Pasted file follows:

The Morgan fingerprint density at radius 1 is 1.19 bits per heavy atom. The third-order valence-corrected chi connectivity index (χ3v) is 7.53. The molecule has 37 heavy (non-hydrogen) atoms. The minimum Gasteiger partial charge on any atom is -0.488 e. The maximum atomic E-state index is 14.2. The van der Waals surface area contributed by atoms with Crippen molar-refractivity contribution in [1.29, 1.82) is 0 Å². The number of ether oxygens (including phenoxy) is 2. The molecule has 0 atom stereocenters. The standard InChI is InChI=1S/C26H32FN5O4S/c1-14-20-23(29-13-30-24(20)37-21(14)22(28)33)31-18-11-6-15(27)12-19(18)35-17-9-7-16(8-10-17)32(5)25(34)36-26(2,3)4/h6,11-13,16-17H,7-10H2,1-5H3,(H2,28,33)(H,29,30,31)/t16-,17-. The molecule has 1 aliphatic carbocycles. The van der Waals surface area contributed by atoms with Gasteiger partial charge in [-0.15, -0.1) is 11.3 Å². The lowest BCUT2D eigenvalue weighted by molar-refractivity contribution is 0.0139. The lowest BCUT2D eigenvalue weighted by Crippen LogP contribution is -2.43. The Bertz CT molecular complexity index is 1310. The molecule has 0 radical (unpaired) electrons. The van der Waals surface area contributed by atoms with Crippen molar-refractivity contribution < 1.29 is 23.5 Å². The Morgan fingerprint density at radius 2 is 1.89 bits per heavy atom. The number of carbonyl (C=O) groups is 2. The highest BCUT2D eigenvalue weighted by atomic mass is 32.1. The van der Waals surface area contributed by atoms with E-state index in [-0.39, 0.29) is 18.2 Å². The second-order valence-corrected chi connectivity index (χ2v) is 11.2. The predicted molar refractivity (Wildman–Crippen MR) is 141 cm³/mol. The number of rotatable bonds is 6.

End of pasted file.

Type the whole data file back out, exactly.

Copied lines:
The Morgan fingerprint density at radius 1 is 1.19 bits per heavy atom. The third-order valence-corrected chi connectivity index (χ3v) is 7.53. The molecule has 37 heavy (non-hydrogen) atoms. The minimum Gasteiger partial charge on any atom is -0.488 e. The maximum atomic E-state index is 14.2. The van der Waals surface area contributed by atoms with Crippen molar-refractivity contribution in [1.29, 1.82) is 0 Å². The number of ether oxygens (including phenoxy) is 2. The molecule has 0 atom stereocenters. The standard InChI is InChI=1S/C26H32FN5O4S/c1-14-20-23(29-13-30-24(20)37-21(14)22(28)33)31-18-11-6-15(27)12-19(18)35-17-9-7-16(8-10-17)32(5)25(34)36-26(2,3)4/h6,11-13,16-17H,7-10H2,1-5H3,(H2,28,33)(H,29,30,31)/t16-,17-. The molecule has 1 aliphatic carbocycles. The van der Waals surface area contributed by atoms with Gasteiger partial charge in [-0.15, -0.1) is 11.3 Å². The lowest BCUT2D eigenvalue weighted by molar-refractivity contribution is 0.0139. The lowest BCUT2D eigenvalue weighted by Crippen LogP contribution is -2.43. The Bertz CT molecular complexity index is 1310. The molecule has 0 radical (unpaired) electrons. The van der Waals surface area contributed by atoms with Crippen molar-refractivity contribution < 1.29 is 23.5 Å². The Morgan fingerprint density at radius 2 is 1.89 bits per heavy atom. The number of carbonyl (C=O) groups is 2. The highest BCUT2D eigenvalue weighted by atomic mass is 32.1. The van der Waals surface area contributed by atoms with E-state index in [-0.39, 0.29) is 18.2 Å². The second-order valence-corrected chi connectivity index (χ2v) is 11.2. The predicted molar refractivity (Wildman–Crippen MR) is 141 cm³/mol. The number of rotatable bonds is 6.